March 2018 was the least active month for sunspots since the middle of 2009, almost nine years ago. In fact, activity in the past few months has been so low it matches the low activity seen in late 2007 and early 2008, ten years ago when the last solar minimum began and indicated by the yellow line that I have added to the graph below. If the solar minimum has actually arrived now, this would make this cycle only ten years long, one of the shortest solar cycles on record. More important, it is a weak cycle. In the past, all short cycles were active cycles. This is the first time we have seen a short and weak cycle since scientists began tracking the solar cycle in the 1700s, following the last grand minimum in the 1600s when there were almost no sunspots.

The graph above has been modified to show the predictions of the solar science community. The green curves show the community’s two original predictions from April 2007, with half the scientists predicting a very strong maximum and half predicting a weak one. The red curve is their revised May 2009 prediction.

The graph [above], courtesy of the Sunspot Index and Long-term Solar Observations webpage (SILSO), will give you an idea how little activity occurred in March. There were only five days during the entire month where sunspots could be seen on the visible hemisphere of the Sun. We have not seen so little activity since 2009, when the Sun was in the middle of its sunspot minimum.
We could still see a recovery in sunspot cycle. Past cycles tended to ramp down slowly to solar minimum, not quickly as we have so far seen with this cycle. For example, look at sunspot activity during 2007 on the NOAA graph above. Though activity was dropping, throughout the year there were new bursts of activity, thus holding off the arrival of the minimum. It would not be surprising or unusual to see this happen now. […]
The big question remains: Are we about to head into a grand minimum, as happened during the Maunder Minimum in the 1600s? During that century there were practically no sunspots. Since it occurred immediately after the invention of the telescope, astronomers had no idea that the lack of sunspots were unusual and did not give it much attention. It wasn’t until the solar cycle resumed in the 1700s that they discovered its existence, and thus realized the extraordinary nature of the century-long minimum that had just ended. Unfortunately, it was over, and the chance to study it was gone.
Thus, if a new grand minimum is about to start, it will be a once-in-a-lifetime opportunity for today’s solar scientists. Not only will they get to study the Sun as it behaves in a manner they have not seen before, they will be able to do it with today’s phalanx of space-based observatories. The chance to gain a better understanding of the Sun will be unprecedented.
Furthermore, the occurrence of a grand minimum now would help the climate field. We really do not know the full influence of the Sun’s solar cycles on the Earth’s climate. There is ample circumstantial evidence that it has a significant impact, such as the Little Ice Age that occurred during the last grand minimum, as well as the unusually cold climates that also matched past weak cycles, now, and also in the early 19th and 20th centuries.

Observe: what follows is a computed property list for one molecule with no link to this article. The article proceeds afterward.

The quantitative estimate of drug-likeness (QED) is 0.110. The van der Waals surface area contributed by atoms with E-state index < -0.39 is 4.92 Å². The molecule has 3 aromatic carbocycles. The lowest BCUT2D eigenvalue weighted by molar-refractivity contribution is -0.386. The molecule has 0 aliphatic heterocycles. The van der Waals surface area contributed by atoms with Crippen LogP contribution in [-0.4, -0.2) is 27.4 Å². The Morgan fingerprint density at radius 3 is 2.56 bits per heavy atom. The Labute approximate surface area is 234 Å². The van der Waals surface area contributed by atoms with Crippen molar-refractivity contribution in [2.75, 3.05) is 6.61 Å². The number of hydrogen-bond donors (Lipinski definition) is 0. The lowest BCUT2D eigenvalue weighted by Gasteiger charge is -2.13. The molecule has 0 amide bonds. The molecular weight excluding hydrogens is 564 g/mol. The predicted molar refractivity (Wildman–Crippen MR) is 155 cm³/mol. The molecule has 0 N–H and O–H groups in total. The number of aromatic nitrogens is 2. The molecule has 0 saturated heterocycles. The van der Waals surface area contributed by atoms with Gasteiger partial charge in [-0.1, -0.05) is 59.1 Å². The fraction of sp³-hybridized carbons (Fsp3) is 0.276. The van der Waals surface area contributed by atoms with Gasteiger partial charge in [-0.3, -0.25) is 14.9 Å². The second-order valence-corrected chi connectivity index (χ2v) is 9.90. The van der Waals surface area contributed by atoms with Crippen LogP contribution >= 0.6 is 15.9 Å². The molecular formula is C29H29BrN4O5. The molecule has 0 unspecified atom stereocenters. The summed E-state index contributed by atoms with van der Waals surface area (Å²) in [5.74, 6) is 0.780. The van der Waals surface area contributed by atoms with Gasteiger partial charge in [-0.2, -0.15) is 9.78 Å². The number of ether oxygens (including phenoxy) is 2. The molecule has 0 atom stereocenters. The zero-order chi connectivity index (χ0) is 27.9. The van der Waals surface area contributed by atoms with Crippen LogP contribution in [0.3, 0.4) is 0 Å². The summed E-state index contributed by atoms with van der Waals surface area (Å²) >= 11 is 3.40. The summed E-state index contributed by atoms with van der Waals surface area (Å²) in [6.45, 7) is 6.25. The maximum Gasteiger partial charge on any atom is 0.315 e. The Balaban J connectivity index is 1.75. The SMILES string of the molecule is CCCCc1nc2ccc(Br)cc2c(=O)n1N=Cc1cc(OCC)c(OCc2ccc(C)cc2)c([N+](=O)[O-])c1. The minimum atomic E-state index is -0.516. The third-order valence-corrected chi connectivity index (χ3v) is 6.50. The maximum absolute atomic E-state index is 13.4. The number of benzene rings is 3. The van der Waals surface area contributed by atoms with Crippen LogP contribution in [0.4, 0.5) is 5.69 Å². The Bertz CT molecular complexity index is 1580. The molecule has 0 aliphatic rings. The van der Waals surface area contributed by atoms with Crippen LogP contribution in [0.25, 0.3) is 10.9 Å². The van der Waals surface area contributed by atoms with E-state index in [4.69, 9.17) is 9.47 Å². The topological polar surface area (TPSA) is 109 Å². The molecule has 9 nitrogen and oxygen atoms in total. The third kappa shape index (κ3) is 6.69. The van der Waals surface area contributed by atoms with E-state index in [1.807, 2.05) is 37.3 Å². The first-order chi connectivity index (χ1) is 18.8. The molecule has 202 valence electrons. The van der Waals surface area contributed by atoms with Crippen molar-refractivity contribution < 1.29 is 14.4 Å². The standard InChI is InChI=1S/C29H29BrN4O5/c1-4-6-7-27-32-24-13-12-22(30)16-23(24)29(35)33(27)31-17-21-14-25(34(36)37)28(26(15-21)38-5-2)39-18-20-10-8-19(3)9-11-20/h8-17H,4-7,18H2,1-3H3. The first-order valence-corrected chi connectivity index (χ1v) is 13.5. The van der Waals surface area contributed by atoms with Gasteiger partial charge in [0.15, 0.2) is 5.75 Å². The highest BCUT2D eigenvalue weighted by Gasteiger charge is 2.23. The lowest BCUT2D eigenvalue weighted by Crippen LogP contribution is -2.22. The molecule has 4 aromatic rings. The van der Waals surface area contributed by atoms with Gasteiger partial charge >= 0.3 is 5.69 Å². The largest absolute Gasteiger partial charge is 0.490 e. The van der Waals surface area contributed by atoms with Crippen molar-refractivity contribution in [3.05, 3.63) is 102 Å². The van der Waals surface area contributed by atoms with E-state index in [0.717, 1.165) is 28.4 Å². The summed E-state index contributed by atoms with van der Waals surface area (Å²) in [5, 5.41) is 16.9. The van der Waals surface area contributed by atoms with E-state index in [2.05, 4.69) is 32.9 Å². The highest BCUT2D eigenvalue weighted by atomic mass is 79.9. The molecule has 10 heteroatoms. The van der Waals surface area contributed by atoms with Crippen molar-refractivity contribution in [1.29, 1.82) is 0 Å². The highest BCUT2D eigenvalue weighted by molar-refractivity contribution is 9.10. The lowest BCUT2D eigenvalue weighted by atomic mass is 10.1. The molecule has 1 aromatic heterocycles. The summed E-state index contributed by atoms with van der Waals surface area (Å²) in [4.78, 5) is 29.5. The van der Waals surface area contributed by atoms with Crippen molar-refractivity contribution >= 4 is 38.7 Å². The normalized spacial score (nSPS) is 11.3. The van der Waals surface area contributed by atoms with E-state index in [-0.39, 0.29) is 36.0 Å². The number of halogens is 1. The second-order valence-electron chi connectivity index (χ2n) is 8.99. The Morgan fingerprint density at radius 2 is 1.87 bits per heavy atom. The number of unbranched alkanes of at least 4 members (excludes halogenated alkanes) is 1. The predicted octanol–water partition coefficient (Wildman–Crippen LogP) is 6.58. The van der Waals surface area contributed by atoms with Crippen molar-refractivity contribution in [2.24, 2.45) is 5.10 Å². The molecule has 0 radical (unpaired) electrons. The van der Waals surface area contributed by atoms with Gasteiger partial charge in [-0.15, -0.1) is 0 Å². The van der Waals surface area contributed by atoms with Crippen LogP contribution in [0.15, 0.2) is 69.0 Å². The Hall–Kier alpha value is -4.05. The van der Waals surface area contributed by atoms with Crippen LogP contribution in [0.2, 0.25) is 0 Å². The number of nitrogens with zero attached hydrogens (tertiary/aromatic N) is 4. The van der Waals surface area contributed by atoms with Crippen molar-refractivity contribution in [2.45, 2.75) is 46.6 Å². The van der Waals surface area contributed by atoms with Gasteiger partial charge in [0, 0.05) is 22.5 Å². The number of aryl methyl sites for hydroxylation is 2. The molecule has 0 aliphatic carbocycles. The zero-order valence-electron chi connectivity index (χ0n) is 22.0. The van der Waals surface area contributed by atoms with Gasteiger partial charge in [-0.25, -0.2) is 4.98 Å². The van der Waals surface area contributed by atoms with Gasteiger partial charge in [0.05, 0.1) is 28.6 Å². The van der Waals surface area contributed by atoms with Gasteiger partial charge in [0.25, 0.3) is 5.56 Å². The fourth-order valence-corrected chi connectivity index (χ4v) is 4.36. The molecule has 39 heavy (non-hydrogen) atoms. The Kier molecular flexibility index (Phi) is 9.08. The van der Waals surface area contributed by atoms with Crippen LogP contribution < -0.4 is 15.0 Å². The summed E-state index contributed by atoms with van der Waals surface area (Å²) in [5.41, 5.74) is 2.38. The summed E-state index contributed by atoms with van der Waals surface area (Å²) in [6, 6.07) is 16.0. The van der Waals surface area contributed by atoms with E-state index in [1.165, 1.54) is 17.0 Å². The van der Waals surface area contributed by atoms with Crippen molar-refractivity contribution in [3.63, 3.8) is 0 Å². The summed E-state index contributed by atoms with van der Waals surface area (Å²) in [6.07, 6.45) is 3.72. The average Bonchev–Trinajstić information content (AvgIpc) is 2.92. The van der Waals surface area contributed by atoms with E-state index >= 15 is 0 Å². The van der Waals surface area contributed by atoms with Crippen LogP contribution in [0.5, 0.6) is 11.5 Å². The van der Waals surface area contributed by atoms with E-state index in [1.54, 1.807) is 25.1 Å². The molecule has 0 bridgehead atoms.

Studying a grand minimum with today’s sophisticated instruments could help measure precisely how much the Sun’s sunspot activity, or lack thereof, changes the climate here on Earth.

Friday, 13 April 2018


This piece looks in detail at how our fuel bills are increasing at an ever greater speed as a result of government policy due to the climate Change Act. For some reason the government minister responsible for these policies prefers to blame the fuel companies for these increases. 

Thursday, 12 April 2018


Here are the details. Lord Lawson made comments in a radio interview on the Today programme. On reading the link it can be seen that Ofcom, the regulator, appears to have found against Lawson, despite his comments being in line with the IPCC. Who can we trust when the regulator shows such blatant bias?

Wednesday, 11 April 2018


This report gives the details. I suspect we will wait a long time for this fact to appear on a mainstream TV news bulletin. 

Tuesday, 10 April 2018


Here are the details of a study into sources of nitrogen available to plants. For centuries, the thinking has been that all the nitrogen available for plant growth worldwide comes from the atmosphere. But a new study by National Science Foundation (NSF)-funded researchers at the University of California (UC), Davis, shows that more than a quarter of that nitrogen is derived from the weathering of Earth’s bedrock.

Monday, 9 April 2018


Here's a good article which explains the true cost to all of us of adding wind power to the grid.

This update tells us how we are now paying £11.3 billion a year in subsidies to get increasing amounts of wind generated electricity.  All this is driving up the cost of electricity for industry and households alike. The costs are rising year on year. 

Sunday, 8 April 2018


Fracking, Brexit And An Oil And Shale Gas Bonanza
Gary K. Busch, Lima Charlie News, 4 April 2018